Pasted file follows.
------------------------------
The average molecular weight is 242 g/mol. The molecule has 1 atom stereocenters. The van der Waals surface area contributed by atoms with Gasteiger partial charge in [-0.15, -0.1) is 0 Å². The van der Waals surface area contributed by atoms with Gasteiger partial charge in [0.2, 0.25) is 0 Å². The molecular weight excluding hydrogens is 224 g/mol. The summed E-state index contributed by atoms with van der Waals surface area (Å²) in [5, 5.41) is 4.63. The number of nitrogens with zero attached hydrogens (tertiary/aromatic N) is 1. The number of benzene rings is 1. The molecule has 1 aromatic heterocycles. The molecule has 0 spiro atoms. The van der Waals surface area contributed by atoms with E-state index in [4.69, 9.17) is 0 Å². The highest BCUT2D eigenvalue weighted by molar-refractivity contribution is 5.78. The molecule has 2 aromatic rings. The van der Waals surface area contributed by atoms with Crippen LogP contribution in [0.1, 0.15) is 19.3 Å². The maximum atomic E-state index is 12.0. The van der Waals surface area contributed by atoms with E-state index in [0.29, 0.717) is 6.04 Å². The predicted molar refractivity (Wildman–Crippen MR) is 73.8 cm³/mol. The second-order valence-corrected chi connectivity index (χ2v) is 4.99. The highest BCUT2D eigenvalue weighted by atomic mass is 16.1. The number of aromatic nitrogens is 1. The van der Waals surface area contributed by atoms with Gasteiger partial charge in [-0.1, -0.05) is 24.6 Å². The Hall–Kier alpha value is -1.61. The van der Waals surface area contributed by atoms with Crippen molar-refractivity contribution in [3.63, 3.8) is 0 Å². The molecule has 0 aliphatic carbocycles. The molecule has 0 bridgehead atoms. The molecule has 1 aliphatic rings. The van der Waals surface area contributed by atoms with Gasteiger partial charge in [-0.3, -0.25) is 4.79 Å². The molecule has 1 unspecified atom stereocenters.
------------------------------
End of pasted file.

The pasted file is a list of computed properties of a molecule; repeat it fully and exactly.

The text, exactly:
The average molecular weight is 242 g/mol. The molecule has 1 atom stereocenters. The van der Waals surface area contributed by atoms with Gasteiger partial charge in [-0.15, -0.1) is 0 Å². The van der Waals surface area contributed by atoms with Gasteiger partial charge in [0.2, 0.25) is 0 Å². The molecular weight excluding hydrogens is 224 g/mol. The summed E-state index contributed by atoms with van der Waals surface area (Å²) in [5, 5.41) is 4.63. The number of nitrogens with zero attached hydrogens (tertiary/aromatic N) is 1. The number of benzene rings is 1. The molecule has 1 aromatic heterocycles. The molecule has 0 spiro atoms. The van der Waals surface area contributed by atoms with E-state index in [4.69, 9.17) is 0 Å². The highest BCUT2D eigenvalue weighted by molar-refractivity contribution is 5.78. The molecule has 2 aromatic rings. The van der Waals surface area contributed by atoms with Crippen LogP contribution in [0.1, 0.15) is 19.3 Å². The maximum atomic E-state index is 12.0. The van der Waals surface area contributed by atoms with E-state index in [0.29, 0.717) is 6.04 Å². The predicted molar refractivity (Wildman–Crippen MR) is 73.8 cm³/mol. The second-order valence-corrected chi connectivity index (χ2v) is 4.99. The highest BCUT2D eigenvalue weighted by atomic mass is 16.1. The number of aromatic nitrogens is 1. The van der Waals surface area contributed by atoms with Gasteiger partial charge in [-0.1, -0.05) is 24.6 Å². The Hall–Kier alpha value is -1.61. The van der Waals surface area contributed by atoms with Crippen molar-refractivity contribution in [3.63, 3.8) is 0 Å². The molecule has 0 aliphatic carbocycles. The molecule has 0 bridgehead atoms. The molecule has 1 aliphatic rings. The van der Waals surface area contributed by atoms with Gasteiger partial charge in [-0.3, -0.25) is 4.79 Å². The molecule has 1 unspecified atom stereocenters.